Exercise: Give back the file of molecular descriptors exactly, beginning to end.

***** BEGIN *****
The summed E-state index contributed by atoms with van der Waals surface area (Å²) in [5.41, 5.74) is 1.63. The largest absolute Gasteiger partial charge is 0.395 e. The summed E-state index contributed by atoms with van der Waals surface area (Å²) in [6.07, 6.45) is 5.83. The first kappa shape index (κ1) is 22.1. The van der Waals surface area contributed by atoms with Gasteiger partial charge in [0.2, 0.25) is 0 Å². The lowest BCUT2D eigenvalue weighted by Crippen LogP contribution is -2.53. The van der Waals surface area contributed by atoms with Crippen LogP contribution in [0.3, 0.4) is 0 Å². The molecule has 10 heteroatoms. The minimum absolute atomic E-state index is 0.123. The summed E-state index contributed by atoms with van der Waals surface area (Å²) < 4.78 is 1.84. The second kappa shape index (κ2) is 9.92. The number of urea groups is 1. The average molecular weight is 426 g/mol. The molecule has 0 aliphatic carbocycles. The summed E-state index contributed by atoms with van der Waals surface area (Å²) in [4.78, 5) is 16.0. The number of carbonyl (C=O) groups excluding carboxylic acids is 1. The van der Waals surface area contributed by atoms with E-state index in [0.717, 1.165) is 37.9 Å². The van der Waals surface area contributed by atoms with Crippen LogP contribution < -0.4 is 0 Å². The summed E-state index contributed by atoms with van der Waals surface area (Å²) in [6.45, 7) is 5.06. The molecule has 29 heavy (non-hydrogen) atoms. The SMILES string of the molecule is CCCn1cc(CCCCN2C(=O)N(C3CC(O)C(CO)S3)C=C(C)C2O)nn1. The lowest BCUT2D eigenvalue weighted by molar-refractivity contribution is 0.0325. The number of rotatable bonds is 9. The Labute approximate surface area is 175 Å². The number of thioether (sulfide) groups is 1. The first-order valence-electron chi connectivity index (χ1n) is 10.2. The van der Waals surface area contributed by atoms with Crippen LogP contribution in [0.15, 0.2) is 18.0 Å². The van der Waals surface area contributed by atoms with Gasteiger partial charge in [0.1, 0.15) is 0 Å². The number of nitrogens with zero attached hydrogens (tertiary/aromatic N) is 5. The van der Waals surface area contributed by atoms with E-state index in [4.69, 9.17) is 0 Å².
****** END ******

The summed E-state index contributed by atoms with van der Waals surface area (Å²) in [5.41, 5.74) is 1.63. The largest absolute Gasteiger partial charge is 0.395 e. The summed E-state index contributed by atoms with van der Waals surface area (Å²) in [6.07, 6.45) is 5.83. The first kappa shape index (κ1) is 22.1. The van der Waals surface area contributed by atoms with Gasteiger partial charge in [0.2, 0.25) is 0 Å². The lowest BCUT2D eigenvalue weighted by Crippen LogP contribution is -2.53. The van der Waals surface area contributed by atoms with Crippen LogP contribution in [0.3, 0.4) is 0 Å². The molecule has 10 heteroatoms. The minimum absolute atomic E-state index is 0.123. The summed E-state index contributed by atoms with van der Waals surface area (Å²) < 4.78 is 1.84. The second kappa shape index (κ2) is 9.92. The number of urea groups is 1. The average molecular weight is 426 g/mol. The molecule has 0 aliphatic carbocycles. The summed E-state index contributed by atoms with van der Waals surface area (Å²) in [4.78, 5) is 16.0. The number of carbonyl (C=O) groups excluding carboxylic acids is 1. The van der Waals surface area contributed by atoms with E-state index in [0.717, 1.165) is 37.9 Å². The van der Waals surface area contributed by atoms with Crippen LogP contribution < -0.4 is 0 Å². The summed E-state index contributed by atoms with van der Waals surface area (Å²) in [6.45, 7) is 5.06. The molecule has 29 heavy (non-hydrogen) atoms. The SMILES string of the molecule is CCCn1cc(CCCCN2C(=O)N(C3CC(O)C(CO)S3)C=C(C)C2O)nn1. The lowest BCUT2D eigenvalue weighted by molar-refractivity contribution is 0.0325. The number of rotatable bonds is 9. The Labute approximate surface area is 175 Å². The number of thioether (sulfide) groups is 1. The first-order valence-electron chi connectivity index (χ1n) is 10.2. The van der Waals surface area contributed by atoms with Crippen LogP contribution in [0.15, 0.2) is 18.0 Å². The van der Waals surface area contributed by atoms with Gasteiger partial charge in [0.1, 0.15) is 0 Å². The number of nitrogens with zero attached hydrogens (tertiary/aromatic N) is 5. The van der Waals surface area contributed by atoms with E-state index in [4.69, 9.17) is 0 Å².